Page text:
Sunday, July 22, 2012

Complete View

(To learn more about the "Viewfinder Project" see the original post.)

For many of us we are conditioned to see life framed by a screen. We spend hours in front of the computer, phone, tv, etc. Content is created quickly for these ever changing platforms and artist/creators now have more sophisticated tools to compare and edit visual material. Because of the widespread use of graphic content, it may seem to passive viewers that organizing visual content is natural and without precedence. In the early nineteenth century (prior to the invention of photography) compositions had to be devised by hand in a deliberate way. In this earlier era a graphic presence in culture must have seemed less diverse and also by comparison less pervasive.

When making my print about the viewfinder, I imagined the eighteenth century artists' milieu and thus featured characters I associated with this time. In the latter part of the twentieth century the the traditional viewfinder used in art class has become both a relic and a reminder of the struggle to find a perspective.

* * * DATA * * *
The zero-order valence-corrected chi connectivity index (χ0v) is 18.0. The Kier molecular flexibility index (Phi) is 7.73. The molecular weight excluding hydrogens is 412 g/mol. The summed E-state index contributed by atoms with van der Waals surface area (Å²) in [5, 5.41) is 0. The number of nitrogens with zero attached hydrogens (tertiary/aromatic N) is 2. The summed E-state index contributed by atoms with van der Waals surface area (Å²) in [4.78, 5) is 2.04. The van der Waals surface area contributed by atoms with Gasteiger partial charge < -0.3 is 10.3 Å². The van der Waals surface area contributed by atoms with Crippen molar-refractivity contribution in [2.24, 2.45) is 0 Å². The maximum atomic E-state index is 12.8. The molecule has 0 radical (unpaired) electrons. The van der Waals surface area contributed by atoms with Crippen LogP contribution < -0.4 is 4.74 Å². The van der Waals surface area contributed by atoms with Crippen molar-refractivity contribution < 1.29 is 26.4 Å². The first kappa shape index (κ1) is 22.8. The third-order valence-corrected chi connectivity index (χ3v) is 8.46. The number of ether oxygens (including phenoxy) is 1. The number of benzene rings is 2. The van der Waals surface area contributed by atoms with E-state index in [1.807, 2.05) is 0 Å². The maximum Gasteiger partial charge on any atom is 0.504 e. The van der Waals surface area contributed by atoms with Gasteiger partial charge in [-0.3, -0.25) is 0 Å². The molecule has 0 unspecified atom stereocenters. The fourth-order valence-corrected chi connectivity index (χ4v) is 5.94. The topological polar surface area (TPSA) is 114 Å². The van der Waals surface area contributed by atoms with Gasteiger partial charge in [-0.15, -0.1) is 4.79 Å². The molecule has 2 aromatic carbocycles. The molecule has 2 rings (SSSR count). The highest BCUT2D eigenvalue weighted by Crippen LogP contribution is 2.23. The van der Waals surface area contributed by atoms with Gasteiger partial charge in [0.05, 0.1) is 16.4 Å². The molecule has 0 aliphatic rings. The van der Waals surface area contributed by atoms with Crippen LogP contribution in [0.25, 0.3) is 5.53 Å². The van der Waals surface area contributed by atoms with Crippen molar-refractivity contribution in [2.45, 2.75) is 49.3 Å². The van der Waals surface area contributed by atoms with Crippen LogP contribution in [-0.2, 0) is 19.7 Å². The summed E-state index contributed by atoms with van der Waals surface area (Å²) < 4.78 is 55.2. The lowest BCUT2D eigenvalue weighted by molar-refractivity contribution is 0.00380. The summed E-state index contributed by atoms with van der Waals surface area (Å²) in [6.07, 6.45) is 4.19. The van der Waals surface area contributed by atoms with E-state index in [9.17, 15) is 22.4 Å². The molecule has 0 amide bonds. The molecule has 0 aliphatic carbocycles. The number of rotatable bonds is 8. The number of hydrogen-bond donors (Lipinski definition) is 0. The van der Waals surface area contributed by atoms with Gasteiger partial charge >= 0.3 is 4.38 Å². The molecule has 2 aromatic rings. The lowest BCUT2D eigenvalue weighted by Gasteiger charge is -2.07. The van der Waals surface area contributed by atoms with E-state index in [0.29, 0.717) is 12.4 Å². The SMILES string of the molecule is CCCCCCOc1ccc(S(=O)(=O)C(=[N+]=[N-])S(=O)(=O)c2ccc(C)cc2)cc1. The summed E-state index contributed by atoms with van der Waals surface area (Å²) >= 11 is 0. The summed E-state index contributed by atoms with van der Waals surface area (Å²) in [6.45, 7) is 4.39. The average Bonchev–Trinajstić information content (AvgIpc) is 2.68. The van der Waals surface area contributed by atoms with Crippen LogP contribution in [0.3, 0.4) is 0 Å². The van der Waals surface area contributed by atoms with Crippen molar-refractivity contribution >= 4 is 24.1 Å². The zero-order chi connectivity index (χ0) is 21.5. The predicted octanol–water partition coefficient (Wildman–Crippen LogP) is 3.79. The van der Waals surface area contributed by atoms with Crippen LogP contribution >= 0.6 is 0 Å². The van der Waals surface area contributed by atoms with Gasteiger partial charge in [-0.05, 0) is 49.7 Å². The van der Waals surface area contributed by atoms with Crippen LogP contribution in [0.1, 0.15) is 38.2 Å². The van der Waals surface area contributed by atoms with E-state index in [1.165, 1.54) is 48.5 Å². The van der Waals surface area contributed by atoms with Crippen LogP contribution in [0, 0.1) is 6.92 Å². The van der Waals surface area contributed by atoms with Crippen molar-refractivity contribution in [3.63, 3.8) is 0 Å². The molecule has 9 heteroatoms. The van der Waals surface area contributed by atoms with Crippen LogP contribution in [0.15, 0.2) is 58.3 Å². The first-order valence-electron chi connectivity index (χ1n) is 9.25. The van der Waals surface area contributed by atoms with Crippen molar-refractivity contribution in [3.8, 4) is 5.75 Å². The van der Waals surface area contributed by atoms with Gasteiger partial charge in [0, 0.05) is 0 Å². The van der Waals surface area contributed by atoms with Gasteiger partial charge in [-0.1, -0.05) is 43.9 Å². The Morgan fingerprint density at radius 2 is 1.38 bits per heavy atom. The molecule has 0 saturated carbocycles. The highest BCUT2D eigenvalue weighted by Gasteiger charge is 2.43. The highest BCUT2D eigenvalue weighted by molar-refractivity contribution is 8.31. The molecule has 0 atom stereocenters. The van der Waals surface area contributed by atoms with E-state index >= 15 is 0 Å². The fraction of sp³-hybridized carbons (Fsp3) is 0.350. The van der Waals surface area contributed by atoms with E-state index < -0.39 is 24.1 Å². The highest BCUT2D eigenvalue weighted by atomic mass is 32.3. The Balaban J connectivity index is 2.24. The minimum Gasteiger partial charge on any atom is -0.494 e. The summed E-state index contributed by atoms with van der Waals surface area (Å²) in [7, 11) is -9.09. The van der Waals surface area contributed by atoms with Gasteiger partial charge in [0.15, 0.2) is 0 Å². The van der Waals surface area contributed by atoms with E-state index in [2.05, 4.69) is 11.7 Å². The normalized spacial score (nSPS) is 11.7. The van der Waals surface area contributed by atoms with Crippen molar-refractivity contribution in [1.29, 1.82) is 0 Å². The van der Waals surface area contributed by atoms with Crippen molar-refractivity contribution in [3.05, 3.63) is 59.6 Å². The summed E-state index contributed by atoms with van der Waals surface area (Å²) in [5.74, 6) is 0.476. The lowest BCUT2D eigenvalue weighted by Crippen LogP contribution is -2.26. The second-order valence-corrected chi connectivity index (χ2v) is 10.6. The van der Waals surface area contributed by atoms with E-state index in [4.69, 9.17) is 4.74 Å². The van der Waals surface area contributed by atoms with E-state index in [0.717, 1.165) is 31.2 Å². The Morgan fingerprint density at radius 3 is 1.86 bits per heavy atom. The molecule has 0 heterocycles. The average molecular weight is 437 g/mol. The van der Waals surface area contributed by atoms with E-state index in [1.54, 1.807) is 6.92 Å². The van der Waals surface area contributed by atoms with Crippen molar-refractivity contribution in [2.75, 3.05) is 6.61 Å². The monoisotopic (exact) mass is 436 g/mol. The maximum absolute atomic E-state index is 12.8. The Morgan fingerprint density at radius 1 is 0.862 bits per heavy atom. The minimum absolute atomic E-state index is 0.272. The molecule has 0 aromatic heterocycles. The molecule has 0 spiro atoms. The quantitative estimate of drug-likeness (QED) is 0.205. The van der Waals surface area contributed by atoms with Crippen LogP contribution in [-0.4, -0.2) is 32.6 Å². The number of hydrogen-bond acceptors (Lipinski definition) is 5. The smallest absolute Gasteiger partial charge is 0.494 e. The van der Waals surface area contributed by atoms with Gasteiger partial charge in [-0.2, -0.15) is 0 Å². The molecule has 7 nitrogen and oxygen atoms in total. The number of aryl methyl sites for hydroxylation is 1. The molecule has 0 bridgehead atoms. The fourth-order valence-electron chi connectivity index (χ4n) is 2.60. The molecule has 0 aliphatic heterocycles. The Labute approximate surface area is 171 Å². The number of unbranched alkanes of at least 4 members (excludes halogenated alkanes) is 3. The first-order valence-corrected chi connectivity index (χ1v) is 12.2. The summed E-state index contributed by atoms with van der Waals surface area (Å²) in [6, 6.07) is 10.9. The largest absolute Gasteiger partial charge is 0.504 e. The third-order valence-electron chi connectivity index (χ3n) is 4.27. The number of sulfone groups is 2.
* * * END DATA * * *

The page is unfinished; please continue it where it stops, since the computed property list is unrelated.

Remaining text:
Relief Print by Kip Deeds (Size: 6" x 4 1/4")

Approaches to arrangement such as collage have also influenced compositional thinking. Rather than focusing attention on the picture as a window that reveals the illusion of a figure or a scene, artists have been combining diverse content as part of larger layouts. Unlike a traditional collage, on the computer screen the layout is unfixed. Images and icons are moved and ordered according to convenience or whim. In this realm notions of aesthetic permanence seem less significant. This shift in the way imagery is approached and created has changed art making and partially account for the variety of "Viewfinder" images I received.

Even though finding the most relevant view still requires great scrutiny, I am learning to set the traditional viewfinder tool aside. We have an abundance of tools, technologies, and platforms to help us see but often the greater problem is deciphering the glut of visual messages we are exposed to on a daily basis. In this regard our greatest assets are critical thinking and a knowledge of design. These skills will allow us to filter content so that we can focus on what is local (e.g. our friendships and our immediate surroundings) and enriching (what allows us to see the complexity that life provides).

Portrait of the author making a viewfinder with his hands.

No comments: